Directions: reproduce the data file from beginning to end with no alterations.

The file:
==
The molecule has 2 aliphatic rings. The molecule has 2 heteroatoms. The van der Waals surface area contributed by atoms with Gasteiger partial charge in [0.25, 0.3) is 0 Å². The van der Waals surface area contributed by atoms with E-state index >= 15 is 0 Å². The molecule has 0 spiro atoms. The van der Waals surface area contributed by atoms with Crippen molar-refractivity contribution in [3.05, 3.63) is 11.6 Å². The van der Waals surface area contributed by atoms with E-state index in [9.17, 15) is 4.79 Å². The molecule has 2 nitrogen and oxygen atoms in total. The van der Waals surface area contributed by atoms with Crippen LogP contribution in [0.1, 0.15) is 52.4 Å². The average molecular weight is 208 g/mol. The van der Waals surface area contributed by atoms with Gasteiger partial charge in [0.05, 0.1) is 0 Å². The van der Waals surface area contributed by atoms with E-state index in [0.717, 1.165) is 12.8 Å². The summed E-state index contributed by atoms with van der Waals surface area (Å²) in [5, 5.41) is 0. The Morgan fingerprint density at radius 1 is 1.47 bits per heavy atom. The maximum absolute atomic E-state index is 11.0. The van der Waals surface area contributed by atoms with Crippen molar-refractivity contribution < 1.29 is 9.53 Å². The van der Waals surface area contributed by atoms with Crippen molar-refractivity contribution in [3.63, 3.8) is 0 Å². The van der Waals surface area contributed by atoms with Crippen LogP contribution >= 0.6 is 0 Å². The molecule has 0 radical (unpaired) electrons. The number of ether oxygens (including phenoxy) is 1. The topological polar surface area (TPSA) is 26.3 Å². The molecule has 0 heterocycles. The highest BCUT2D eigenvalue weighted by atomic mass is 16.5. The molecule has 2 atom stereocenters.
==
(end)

The molecule has 2 aliphatic rings. The molecule has 2 heteroatoms. The van der Waals surface area contributed by atoms with Gasteiger partial charge in [0.25, 0.3) is 0 Å². The van der Waals surface area contributed by atoms with E-state index >= 15 is 0 Å². The molecule has 0 spiro atoms. The van der Waals surface area contributed by atoms with Crippen molar-refractivity contribution in [3.05, 3.63) is 11.6 Å². The van der Waals surface area contributed by atoms with E-state index in [9.17, 15) is 4.79 Å². The molecule has 2 nitrogen and oxygen atoms in total. The van der Waals surface area contributed by atoms with Crippen LogP contribution in [0.1, 0.15) is 52.4 Å². The average molecular weight is 208 g/mol. The van der Waals surface area contributed by atoms with Gasteiger partial charge in [0.05, 0.1) is 0 Å². The van der Waals surface area contributed by atoms with E-state index in [0.717, 1.165) is 12.8 Å². The summed E-state index contributed by atoms with van der Waals surface area (Å²) in [5, 5.41) is 0. The Morgan fingerprint density at radius 1 is 1.47 bits per heavy atom. The maximum absolute atomic E-state index is 11.0. The van der Waals surface area contributed by atoms with Crippen molar-refractivity contribution < 1.29 is 9.53 Å². The van der Waals surface area contributed by atoms with Crippen molar-refractivity contribution in [3.63, 3.8) is 0 Å². The van der Waals surface area contributed by atoms with Crippen LogP contribution >= 0.6 is 0 Å². The molecule has 0 radical (unpaired) electrons. The number of ether oxygens (including phenoxy) is 1. The topological polar surface area (TPSA) is 26.3 Å². The molecule has 0 heterocycles. The highest BCUT2D eigenvalue weighted by atomic mass is 16.5. The molecule has 2 atom stereocenters.